Assyrian merchants meet nuclear physics. A history of early contributions from social sciences to automatic pattern detection in graphs (late 1950s–1970s)

Abstract : The current success of “network analysis”, and the fact that its proponents are mostly computers scientists and physicists, tends to obliterate that early applications and improvements of graph analysis methods were pushed forwards by social scientists and researchers from the humanities. The research led by Jean-Claude Gardin from the 1950s, which spanned both archaeology and the emerging automation of numerical computation and documentation, are a striking example. In this paper, I focus on his work related to automated applications of graph theory to historical and ethnographic materials, that he developed from the late 1960s to the 1970s. These early work were then widely ignored both in archaeology and network analysis literature. Working from publications and archive materials this paper aims to 1) retrace and contribute to the history of pattern detection in graphs (namely cliques and cycles); 2) contribute to the history of what was called “non numerical computing” in the 1960s; 3) highlight the importance of the applications to historical data for the development of some computing methods.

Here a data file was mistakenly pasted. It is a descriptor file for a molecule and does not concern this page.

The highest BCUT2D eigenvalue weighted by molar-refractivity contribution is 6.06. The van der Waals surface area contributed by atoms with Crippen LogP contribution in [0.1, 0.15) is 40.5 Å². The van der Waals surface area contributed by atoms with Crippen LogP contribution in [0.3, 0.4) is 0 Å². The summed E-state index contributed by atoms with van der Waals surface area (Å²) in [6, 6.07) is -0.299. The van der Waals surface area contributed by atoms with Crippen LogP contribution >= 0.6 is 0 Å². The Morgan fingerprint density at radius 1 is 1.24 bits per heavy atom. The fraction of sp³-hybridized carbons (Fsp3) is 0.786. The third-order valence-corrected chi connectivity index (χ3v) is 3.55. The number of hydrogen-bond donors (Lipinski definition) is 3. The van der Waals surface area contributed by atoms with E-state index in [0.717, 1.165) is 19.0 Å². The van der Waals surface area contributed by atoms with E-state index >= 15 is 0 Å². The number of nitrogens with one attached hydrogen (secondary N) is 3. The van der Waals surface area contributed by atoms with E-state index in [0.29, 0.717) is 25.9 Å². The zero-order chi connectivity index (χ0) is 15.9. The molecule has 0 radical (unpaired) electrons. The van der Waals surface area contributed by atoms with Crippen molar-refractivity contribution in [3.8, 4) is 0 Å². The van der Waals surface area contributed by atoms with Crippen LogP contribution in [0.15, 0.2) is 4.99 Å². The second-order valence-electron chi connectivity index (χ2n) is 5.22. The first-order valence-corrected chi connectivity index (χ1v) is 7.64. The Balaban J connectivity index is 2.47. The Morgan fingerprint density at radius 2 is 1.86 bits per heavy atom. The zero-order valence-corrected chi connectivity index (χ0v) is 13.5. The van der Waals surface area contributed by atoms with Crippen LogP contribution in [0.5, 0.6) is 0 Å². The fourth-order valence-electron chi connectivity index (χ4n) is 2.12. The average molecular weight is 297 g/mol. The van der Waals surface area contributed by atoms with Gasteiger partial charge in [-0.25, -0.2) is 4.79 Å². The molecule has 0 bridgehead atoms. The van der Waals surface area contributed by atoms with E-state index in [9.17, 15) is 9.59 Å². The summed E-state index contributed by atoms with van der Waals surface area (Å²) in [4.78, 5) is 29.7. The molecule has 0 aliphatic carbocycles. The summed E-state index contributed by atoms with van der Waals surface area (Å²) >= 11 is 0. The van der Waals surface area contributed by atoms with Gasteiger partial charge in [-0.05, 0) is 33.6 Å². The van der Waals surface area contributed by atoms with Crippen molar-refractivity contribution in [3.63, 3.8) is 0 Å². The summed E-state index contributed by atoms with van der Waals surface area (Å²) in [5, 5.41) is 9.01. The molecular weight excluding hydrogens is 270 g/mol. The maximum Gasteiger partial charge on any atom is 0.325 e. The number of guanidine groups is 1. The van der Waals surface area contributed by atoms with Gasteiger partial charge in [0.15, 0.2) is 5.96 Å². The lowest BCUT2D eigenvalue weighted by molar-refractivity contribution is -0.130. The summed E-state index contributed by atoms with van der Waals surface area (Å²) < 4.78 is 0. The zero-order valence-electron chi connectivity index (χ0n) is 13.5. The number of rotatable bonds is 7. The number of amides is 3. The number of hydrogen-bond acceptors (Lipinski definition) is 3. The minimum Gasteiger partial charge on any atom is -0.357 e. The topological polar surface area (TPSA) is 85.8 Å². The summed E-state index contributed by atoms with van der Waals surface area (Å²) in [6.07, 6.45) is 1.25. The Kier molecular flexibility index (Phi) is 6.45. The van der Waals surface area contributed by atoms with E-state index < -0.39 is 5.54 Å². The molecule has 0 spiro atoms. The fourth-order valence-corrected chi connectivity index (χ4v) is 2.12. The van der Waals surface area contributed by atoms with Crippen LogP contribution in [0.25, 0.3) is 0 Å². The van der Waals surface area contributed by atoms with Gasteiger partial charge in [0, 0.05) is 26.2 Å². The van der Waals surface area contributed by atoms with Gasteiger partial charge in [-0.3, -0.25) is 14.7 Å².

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https://hal.archives-ouvertes.fr/hal-02350219
Contributor : Sébastien Plutniak <>
Submitted on : Wednesday, November 6, 2019 - 1:06:00 AM
Last modification on : Wednesday, November 13, 2019 - 1:53:48 PM

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Sébastien Plutniak. Assyrian merchants meet nuclear physics. A history of early contributions from social sciences to automatic pattern detection in graphs (late 1950s–1970s). 5th International Conference on the History and Philosophy of Computing, Oct 2019, Bergamo, Italy. ⟨hal-02350219⟩

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